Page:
Weir vaccination and lancet, cased, London, England, 1865-1875

Made:
1865-1875 in London
maker:
John Millikin

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Weir vaccination lancet and vaccinator, cased, by Millikin, English, 19th century

Invented by Graham Weir, a doctor, sometime before 1866, this vaccination lancet was used for giving smallpox vaccines by scarification. This was a technique that broke the skin to introduce cowpox lymph material into the body. Cowpox is a milder form of smallpox and an attack of the former gives immunity to the latter. However, vaccination does not give life-long immunity.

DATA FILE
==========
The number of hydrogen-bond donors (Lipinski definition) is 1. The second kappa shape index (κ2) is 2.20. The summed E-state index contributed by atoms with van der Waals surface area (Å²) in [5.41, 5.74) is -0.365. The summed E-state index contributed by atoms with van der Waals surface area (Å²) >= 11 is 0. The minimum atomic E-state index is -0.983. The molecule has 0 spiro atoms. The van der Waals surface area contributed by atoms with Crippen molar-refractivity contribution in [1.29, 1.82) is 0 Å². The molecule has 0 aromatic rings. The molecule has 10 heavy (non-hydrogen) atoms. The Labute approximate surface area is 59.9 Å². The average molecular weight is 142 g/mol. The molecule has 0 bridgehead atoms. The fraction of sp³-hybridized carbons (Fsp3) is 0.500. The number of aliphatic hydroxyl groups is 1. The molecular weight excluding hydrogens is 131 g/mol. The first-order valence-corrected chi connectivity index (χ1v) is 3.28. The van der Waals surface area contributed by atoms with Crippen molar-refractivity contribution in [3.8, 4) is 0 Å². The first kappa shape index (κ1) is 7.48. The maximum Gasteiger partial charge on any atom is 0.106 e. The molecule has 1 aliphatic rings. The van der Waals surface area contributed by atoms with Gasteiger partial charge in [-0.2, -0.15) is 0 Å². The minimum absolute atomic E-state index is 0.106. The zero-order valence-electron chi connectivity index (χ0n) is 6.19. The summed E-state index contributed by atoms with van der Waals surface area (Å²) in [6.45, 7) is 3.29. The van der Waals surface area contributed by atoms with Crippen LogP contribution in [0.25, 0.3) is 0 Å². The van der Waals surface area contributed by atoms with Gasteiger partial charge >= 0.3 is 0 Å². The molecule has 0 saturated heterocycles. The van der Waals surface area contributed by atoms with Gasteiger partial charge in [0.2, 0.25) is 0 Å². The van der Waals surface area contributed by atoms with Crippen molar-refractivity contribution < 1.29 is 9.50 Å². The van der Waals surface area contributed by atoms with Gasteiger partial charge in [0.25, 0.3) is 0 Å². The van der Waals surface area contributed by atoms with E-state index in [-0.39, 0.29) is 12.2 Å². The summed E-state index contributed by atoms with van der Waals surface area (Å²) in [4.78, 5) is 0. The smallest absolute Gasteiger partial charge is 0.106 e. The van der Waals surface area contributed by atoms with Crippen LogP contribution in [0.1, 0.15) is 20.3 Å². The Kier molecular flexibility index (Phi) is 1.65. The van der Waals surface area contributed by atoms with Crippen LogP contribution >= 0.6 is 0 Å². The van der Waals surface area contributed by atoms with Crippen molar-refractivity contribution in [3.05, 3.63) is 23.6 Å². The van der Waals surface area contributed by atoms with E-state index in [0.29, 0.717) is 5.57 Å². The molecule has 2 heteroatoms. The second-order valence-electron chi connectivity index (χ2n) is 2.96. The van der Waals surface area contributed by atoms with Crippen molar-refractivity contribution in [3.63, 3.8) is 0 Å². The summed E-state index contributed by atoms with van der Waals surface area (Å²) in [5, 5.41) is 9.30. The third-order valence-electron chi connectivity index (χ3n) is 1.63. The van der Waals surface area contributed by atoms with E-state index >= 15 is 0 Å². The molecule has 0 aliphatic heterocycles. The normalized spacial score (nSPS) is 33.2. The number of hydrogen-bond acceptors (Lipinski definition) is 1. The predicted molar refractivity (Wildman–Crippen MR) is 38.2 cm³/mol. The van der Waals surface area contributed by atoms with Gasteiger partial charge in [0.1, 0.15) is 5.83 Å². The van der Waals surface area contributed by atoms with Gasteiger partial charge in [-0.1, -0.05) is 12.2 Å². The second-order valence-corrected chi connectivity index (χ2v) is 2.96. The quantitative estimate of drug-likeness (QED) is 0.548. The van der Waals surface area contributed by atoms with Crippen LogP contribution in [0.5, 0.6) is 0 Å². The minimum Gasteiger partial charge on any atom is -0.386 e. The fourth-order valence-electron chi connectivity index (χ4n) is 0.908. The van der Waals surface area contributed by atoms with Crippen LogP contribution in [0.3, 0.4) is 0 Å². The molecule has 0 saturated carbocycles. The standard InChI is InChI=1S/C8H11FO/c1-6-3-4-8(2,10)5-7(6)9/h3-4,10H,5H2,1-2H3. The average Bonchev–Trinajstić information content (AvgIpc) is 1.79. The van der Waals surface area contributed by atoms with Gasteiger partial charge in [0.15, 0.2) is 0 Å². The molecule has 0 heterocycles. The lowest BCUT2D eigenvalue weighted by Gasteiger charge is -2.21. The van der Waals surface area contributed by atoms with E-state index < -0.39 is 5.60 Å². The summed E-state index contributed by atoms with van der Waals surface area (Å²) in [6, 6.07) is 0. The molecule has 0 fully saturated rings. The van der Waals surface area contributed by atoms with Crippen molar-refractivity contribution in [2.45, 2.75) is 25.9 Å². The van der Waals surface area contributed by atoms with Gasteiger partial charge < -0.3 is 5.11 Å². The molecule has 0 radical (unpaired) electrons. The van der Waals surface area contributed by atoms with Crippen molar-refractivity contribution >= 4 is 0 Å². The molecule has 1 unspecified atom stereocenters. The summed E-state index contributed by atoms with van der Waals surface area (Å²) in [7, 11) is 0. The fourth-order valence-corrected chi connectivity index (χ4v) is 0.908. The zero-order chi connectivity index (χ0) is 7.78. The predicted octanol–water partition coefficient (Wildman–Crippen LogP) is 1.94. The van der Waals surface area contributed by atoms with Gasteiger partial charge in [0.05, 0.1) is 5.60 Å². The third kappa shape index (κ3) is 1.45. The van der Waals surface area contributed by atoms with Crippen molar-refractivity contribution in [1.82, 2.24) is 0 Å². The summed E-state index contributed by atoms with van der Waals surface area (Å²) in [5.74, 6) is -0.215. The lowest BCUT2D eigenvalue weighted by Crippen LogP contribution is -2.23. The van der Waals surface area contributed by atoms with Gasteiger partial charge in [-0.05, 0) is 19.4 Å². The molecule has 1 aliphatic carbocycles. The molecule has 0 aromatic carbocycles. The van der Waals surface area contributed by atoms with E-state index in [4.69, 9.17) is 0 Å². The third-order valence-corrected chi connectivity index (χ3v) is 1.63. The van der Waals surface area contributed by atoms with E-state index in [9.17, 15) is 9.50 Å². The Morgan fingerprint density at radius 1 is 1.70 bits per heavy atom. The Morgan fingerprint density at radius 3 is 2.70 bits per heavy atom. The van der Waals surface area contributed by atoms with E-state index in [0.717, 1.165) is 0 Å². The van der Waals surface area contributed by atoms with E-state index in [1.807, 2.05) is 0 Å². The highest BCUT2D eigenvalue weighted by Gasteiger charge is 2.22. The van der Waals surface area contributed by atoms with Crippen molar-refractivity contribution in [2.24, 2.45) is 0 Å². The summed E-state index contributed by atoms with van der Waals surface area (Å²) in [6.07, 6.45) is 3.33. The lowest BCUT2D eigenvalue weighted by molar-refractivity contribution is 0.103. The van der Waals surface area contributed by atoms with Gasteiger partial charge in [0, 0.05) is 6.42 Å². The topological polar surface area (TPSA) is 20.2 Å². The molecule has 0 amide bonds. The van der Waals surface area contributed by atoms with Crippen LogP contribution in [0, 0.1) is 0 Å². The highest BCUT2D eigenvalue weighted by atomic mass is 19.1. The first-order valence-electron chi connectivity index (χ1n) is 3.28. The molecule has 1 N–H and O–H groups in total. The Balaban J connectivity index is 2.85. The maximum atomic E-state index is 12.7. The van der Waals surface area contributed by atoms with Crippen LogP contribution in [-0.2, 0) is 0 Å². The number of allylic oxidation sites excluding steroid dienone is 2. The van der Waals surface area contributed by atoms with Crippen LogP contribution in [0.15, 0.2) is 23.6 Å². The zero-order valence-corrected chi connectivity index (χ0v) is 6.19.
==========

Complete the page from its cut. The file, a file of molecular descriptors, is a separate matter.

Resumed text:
The four small blades were used to scratch the skin lightly in a cross-hatch pattern. The sharp pointed blade was used to collect the lymph material from a pustule of a person already vaccinated with cowpox. The blade was also used to apply the lymph material to cuts made in the skin of another person. The lancet with the tortoiseshell case would have been used in the same way.

Details

Category:
Public Health & Hygiene
Object Number:
A600042
Materials:
glass, ivory, leather, steel, tortoiseshell and velvet
type:
vaccination set
taxonomy:
  • furnishing and equipment
  • tools & equipment
  • medical instrument